The prospects who would have happily picked up the phone 20 years ago are still out there, but they're not answering the phone before they check Facebook and Twitter. Sales experts now recommend building relationships on social media first, then following up on the phone. Social media takes the cold out of cold calling, and it offers salespeople an easy way into a prospect's circle.
So what can you do to start? Take a look at the prospects you're interested in, and see if they use social media. If they are, have a conversation on whatever medium they prefer. Share content like white papers, info graphics or blog posts. Gently nudge them to show your interest. If they bite, transition to the phone where you can talk real-time and make your pitch.
Selling in the 21st century isn't as fast as it may have been years ago. But with the addition of social media to gain the respect of your prospects, you now have better opportunities to build relationships that boost your sales.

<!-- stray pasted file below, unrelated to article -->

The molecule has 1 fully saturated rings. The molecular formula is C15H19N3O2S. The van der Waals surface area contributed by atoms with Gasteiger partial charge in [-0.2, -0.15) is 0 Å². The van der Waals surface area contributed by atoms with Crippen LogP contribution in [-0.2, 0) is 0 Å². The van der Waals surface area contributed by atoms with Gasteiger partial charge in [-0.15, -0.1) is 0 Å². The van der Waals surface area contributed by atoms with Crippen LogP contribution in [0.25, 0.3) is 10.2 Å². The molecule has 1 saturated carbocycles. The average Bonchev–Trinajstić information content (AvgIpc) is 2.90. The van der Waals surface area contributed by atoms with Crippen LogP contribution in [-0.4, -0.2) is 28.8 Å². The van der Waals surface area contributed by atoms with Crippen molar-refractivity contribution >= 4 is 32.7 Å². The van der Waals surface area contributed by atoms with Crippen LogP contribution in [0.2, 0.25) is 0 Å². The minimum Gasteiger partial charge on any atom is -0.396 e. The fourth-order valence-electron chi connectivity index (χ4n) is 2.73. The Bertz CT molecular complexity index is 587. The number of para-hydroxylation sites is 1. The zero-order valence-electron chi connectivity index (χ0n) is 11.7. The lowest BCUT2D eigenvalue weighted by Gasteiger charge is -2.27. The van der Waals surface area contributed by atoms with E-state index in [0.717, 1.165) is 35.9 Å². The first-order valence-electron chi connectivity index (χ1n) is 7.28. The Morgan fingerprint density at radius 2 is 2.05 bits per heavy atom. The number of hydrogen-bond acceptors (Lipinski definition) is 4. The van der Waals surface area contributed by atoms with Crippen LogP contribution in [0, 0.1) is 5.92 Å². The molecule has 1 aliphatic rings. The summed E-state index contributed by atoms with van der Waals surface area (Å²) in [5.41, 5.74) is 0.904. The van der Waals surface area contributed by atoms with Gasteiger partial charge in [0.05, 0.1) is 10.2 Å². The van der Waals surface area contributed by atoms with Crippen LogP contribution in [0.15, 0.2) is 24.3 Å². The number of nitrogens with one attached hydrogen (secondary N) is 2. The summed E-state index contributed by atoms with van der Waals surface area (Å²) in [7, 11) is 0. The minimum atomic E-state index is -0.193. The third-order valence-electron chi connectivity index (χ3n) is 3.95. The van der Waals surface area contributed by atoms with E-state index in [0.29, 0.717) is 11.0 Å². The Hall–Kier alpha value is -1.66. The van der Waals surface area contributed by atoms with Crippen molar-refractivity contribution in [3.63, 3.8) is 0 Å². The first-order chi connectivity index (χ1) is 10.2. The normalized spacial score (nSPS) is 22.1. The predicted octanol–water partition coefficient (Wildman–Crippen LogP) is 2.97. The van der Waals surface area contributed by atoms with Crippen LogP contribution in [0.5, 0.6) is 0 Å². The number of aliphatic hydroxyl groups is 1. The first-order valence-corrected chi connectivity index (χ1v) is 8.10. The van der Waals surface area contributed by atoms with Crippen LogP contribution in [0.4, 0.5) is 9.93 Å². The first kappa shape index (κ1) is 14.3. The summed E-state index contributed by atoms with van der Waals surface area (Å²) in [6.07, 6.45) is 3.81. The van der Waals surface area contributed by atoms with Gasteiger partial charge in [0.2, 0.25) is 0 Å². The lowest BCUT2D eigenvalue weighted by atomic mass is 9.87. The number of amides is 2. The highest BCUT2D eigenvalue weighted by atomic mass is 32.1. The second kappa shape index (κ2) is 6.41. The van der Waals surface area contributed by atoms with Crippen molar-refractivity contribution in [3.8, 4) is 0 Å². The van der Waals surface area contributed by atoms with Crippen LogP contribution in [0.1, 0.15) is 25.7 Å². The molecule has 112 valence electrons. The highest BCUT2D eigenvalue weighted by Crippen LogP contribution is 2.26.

Have you already shifted to social media, or do you still prefer the old rotary dial?
The Big Number: Join us at MODEX Booth 1421
We're packing up our full line of industrial casters and hitting the road in February for MODEX 2012, a new expo for manufacturing, distribution and supply-chain industries. Find Steve Lippert, Mark Lippert, or Marty Wilson, at booth 1421 and learn about how our products tackle problems in these global industries. We're featuring our entire caster lineup, including the new Ultra-Maxi Duty Caster that handles 40,000 lbs. And for oil junkies: Check out our new drum-handling equipment.
We look forward to networking and discussing trends and innovations in the industries that keep us moving. Stop by our booth and let's talk.